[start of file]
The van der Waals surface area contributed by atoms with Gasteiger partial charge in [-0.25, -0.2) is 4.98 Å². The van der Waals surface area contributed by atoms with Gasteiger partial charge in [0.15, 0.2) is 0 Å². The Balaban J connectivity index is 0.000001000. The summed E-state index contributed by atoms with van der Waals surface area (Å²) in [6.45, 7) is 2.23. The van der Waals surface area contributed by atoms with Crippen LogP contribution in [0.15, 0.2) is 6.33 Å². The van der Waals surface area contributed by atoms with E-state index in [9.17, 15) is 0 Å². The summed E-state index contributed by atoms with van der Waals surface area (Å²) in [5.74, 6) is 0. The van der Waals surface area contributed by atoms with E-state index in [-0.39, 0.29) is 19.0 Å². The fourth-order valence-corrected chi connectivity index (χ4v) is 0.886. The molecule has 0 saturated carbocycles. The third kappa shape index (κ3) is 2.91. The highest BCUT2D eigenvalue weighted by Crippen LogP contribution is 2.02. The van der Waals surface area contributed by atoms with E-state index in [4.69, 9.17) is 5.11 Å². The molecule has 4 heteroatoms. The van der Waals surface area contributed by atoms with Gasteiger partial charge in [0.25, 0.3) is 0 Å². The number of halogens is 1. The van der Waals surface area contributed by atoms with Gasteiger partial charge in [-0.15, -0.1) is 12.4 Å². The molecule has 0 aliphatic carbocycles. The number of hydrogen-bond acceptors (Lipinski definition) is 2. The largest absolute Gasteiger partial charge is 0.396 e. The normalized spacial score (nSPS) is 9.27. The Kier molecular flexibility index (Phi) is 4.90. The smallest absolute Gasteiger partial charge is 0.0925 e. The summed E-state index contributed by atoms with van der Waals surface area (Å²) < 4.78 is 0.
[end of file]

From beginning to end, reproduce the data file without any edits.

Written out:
The van der Waals surface area contributed by atoms with Gasteiger partial charge in [-0.25, -0.2) is 4.98 Å². The van der Waals surface area contributed by atoms with Gasteiger partial charge in [0.15, 0.2) is 0 Å². The Balaban J connectivity index is 0.000001000. The summed E-state index contributed by atoms with van der Waals surface area (Å²) in [6.45, 7) is 2.23. The van der Waals surface area contributed by atoms with Crippen LogP contribution in [0.15, 0.2) is 6.33 Å². The van der Waals surface area contributed by atoms with E-state index in [9.17, 15) is 0 Å². The summed E-state index contributed by atoms with van der Waals surface area (Å²) in [5.74, 6) is 0. The van der Waals surface area contributed by atoms with E-state index in [-0.39, 0.29) is 19.0 Å². The fourth-order valence-corrected chi connectivity index (χ4v) is 0.886. The molecule has 0 saturated carbocycles. The third kappa shape index (κ3) is 2.91. The highest BCUT2D eigenvalue weighted by Crippen LogP contribution is 2.02. The van der Waals surface area contributed by atoms with E-state index in [4.69, 9.17) is 5.11 Å². The molecule has 4 heteroatoms. The van der Waals surface area contributed by atoms with Gasteiger partial charge in [0.25, 0.3) is 0 Å². The number of halogens is 1. The van der Waals surface area contributed by atoms with Gasteiger partial charge in [-0.15, -0.1) is 12.4 Å². The molecule has 0 aliphatic carbocycles. The number of hydrogen-bond acceptors (Lipinski definition) is 2. The largest absolute Gasteiger partial charge is 0.396 e. The normalized spacial score (nSPS) is 9.27. The Kier molecular flexibility index (Phi) is 4.90. The smallest absolute Gasteiger partial charge is 0.0925 e. The summed E-state index contributed by atoms with van der Waals surface area (Å²) < 4.78 is 0.